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Article |

Screening for Cell-Mediated Immunity in Children

Russell W. Steele, MD; David E. Suttle, MD; Pierre C. LeMaster, MD; Fred D. Patterson, MD; Luis Canales, MD
Am J Dis Child. 1976;130(11):1218-1221. doi:10.1001/archpedi.1976.02120120052008.
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• Skin testing and in vitro lymphocyte blastogenesis with Monilia and tetanus toxoid were examined as methods of screening cell-mediated immunity (CMI) in infants and children. With increasing age, all assays were more likely to be positive. Tetanus toxoid was a better single screening antigen than Monilia, particularly for young infants. Combining all assays, at least one was positive in 88% of children over 6 weeks of age. Combining the two skin tests, at least one was positive in 73% of children in the same age range. Results for the blastogenic assays indicated that this in vitro test is more sensitive than the in vivo skin test for demonstrating CMI to these two antigens. Infants with documented histories for Monilia diaper rash had a significantly higher probability of having a positive skin or blastogenic reaction with Monilia.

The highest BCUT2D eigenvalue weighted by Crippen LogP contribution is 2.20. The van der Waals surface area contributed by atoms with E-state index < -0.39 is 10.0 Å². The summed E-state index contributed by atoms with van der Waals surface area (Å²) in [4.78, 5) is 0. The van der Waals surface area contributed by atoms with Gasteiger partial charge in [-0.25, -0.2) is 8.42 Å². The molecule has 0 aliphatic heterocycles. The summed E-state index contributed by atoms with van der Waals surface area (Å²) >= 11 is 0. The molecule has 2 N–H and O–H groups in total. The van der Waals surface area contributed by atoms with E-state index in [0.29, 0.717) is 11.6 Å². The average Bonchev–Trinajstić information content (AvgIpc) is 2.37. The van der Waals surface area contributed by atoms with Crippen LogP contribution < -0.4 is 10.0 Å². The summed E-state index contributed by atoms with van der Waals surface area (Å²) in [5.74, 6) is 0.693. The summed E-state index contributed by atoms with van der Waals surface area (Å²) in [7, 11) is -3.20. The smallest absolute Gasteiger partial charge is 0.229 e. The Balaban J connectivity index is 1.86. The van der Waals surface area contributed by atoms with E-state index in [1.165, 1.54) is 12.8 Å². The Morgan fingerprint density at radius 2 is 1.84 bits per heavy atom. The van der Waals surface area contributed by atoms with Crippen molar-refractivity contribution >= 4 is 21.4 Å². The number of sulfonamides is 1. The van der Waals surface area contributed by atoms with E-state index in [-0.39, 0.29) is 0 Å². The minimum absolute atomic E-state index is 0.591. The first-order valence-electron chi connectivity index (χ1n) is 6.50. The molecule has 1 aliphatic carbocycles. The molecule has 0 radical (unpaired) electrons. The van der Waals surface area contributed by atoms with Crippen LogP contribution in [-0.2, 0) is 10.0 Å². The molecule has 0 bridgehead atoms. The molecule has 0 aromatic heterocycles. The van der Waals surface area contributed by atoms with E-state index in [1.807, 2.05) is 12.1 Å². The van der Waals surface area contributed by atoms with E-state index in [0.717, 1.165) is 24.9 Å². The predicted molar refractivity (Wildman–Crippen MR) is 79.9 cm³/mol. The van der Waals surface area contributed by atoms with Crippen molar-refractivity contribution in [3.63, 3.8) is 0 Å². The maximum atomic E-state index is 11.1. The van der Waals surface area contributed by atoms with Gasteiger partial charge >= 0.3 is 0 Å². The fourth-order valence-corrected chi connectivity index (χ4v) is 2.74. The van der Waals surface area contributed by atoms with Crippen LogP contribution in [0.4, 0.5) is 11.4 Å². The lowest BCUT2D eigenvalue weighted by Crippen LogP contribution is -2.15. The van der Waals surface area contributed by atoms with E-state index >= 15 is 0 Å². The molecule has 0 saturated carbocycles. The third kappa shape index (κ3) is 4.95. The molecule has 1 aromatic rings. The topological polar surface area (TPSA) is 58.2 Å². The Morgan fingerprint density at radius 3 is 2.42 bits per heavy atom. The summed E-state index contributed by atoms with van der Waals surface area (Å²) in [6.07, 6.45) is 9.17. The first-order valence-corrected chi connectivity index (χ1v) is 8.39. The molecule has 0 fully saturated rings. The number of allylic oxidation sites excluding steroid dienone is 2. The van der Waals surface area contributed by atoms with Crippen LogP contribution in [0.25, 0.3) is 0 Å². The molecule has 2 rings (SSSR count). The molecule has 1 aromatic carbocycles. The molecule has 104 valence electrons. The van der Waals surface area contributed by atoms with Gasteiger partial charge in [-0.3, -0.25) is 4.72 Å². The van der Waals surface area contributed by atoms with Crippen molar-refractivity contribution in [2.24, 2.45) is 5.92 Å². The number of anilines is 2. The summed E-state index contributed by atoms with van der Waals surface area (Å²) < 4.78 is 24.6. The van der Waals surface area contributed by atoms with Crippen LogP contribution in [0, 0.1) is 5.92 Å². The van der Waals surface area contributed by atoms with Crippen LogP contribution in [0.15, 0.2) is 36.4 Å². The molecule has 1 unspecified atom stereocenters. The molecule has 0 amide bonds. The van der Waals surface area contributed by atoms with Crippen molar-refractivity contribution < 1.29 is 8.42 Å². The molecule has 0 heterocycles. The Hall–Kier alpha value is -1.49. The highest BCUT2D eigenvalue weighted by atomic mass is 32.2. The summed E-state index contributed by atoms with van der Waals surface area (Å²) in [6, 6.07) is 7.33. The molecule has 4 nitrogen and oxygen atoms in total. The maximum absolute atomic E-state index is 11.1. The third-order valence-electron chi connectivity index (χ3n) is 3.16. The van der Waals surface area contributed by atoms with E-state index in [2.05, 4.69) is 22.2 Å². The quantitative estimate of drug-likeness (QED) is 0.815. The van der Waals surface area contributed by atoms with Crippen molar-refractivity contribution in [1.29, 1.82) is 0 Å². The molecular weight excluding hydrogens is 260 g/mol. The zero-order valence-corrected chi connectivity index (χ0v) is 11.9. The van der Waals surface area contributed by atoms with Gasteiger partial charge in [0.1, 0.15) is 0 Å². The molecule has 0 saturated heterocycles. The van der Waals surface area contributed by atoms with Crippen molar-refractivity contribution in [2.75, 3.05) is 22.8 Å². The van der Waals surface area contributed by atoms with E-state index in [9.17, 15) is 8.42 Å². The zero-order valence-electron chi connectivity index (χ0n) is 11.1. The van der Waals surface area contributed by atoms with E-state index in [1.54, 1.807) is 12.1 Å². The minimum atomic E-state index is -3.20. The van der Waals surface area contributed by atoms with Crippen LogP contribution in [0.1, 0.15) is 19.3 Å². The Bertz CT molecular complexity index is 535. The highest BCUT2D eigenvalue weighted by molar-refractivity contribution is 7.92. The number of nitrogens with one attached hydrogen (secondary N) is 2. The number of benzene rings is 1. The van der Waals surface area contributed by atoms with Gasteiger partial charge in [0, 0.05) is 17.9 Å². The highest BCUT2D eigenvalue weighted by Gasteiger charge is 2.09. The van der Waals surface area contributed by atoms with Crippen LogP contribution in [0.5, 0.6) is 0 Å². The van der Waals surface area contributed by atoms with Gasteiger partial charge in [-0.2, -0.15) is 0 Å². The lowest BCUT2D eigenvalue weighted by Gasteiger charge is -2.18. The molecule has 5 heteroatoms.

(Am J Dis Child 130:1218-1221, 1976)

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